Prepare for the Cloud: Workflow and Security
During a cloud implementation, designing workflows and defining security access for roles across campus can help streamline business processes and improve overall efficiency.
Moving to the cloud helps higher ed institutions transform workflows and improve efficiency. In fact, optimizing workflows can be a key benefit of a cloud implementation – if it’s done right. However, when people across campus are doing things differently, it can be hard to develop a standard, streamlined workflow that works for everyone and that everyone will accept. The key is to start the workflow design early in the process and involve campus in this design. Kick off your project by having a cross-campus team identify processes that have high and broad impact. In an HCM implementation, examples include recruit to hire and time entry.
Bring people together and document your current state for each of these high-impact processes. This is a great opportunity for your change management team to capture feedback. Document how the work flows today and start discussing how to increase efficiency and standardization. It’s surprising what you can learn. During this process, staff at Boise State University discovered it took 11 approvals to hire a graduate assistant. By the time the team received all those approvals, the semester was over. But before process mapping, no one knew what that workflow looked like or why it took so long.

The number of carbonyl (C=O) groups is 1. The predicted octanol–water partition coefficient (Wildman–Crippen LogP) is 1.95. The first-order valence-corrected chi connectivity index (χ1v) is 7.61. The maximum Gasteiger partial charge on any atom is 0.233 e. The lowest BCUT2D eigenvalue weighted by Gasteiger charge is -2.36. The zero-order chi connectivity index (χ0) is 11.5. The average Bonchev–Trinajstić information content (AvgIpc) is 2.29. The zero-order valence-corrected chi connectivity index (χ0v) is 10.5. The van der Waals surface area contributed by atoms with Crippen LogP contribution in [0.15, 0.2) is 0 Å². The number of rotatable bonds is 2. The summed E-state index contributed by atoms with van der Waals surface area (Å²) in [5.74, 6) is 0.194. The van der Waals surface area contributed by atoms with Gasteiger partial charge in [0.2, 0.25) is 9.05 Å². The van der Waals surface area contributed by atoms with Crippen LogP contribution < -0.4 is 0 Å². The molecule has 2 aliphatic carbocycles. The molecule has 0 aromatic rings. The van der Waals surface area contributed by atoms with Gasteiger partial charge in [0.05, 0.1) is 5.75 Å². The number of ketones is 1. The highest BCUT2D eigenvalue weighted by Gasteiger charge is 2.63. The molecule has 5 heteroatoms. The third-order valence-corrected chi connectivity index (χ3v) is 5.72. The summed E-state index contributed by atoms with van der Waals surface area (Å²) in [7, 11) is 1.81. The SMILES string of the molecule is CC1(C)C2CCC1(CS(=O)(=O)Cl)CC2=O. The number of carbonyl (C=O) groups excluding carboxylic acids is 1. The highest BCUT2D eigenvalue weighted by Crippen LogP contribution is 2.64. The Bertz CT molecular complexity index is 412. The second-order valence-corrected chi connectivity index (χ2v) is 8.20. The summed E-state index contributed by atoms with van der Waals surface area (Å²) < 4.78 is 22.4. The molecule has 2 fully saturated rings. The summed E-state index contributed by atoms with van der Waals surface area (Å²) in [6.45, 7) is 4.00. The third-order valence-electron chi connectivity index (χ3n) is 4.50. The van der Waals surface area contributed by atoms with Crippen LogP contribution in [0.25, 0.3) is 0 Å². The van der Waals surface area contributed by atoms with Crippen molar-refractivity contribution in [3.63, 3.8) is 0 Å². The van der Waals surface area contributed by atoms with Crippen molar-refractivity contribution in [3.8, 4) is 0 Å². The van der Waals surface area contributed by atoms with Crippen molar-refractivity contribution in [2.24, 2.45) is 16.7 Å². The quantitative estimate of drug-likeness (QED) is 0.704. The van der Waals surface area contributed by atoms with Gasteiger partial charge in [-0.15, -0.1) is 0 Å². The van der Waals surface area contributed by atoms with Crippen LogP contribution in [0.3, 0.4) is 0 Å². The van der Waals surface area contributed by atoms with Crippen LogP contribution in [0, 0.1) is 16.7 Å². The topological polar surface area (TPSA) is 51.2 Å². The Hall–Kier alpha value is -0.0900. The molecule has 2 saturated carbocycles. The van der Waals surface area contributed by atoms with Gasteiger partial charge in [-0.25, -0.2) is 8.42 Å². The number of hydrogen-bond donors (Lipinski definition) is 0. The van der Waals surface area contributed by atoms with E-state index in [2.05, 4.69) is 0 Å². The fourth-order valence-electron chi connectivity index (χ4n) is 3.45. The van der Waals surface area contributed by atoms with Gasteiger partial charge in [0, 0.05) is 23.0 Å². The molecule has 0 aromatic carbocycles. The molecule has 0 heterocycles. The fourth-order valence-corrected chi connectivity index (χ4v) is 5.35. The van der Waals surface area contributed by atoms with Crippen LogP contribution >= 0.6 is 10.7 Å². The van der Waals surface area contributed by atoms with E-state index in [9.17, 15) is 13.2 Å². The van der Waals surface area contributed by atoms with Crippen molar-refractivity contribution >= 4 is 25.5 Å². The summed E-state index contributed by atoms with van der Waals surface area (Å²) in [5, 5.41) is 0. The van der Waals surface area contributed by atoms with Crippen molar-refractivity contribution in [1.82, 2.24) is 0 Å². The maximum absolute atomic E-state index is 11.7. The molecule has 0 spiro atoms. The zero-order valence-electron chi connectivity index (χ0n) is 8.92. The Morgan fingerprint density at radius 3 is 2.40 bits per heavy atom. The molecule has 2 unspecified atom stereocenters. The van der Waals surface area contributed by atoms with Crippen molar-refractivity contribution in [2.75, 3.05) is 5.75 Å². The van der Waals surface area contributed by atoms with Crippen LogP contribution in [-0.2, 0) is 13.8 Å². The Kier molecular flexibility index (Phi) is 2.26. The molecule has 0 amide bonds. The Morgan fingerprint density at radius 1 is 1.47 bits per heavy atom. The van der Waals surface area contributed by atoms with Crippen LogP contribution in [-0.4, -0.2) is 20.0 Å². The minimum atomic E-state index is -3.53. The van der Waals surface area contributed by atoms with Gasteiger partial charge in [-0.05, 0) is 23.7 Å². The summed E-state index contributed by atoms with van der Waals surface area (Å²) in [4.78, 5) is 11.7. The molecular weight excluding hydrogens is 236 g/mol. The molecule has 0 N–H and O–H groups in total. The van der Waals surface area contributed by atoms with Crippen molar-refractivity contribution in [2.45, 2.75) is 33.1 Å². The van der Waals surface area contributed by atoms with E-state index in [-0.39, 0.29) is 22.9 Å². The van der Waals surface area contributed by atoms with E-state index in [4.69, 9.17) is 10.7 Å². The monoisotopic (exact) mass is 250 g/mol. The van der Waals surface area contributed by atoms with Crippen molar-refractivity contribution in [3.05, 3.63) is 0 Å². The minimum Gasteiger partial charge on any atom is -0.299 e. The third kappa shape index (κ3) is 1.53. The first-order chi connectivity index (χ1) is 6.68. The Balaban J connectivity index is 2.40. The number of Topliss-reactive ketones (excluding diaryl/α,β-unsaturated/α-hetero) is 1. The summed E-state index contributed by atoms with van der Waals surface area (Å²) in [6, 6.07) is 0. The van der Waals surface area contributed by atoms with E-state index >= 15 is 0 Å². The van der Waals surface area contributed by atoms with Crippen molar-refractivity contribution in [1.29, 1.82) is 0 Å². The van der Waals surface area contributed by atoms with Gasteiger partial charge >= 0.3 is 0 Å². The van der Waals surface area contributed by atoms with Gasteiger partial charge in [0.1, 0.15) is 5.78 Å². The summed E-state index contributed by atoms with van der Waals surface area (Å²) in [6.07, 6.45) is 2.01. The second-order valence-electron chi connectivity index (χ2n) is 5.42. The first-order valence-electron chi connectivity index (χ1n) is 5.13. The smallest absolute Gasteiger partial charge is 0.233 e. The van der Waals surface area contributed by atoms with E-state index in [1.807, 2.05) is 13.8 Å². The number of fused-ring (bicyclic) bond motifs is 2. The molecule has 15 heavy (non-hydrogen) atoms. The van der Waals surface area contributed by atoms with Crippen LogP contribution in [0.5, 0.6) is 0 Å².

Have the tough discussions with people across campus about how things could flow more efficiently and how to be more streamlined. Encourage everyone to talk about what would be ideal, keeping in mind the goal of simplification. Sharing broadly helps the team get everyone’s input and ultimately, buy-in. For example, people are often in the approval process because they need to know, but they don’t have direct authority over the budget. At NACUBO 2017, Stacy Pearson, who was at Boise State during its cloud implementation and is now Vice President for Finance and Administration at Washington State University, talked about how campus-wide discussions enabled Boise State to uncover why each person was in the process. Cloud technology enabled the sending of a need-to-know notice to people who simply needed to be informed but weren’t authorities on the budget and that in itself streamlined the process, Pearson said.
Once the workflow and approval requirements are finalized, you can define roles and security. Bundle security and roles as much as possible to help simplify testing and maintenance and adding and removing users.
The last step is to use these workflow and role definitions in testing to align future state processes and workflows. Business users across campus can participate in the testing to make sure these new workflows meet their needs.
Because campus has been involved from the start, business users will understand the new workflows and roles and will help champion the benefits of these new workflows to their teams. This will help ensure buy-in and adoption.Download Now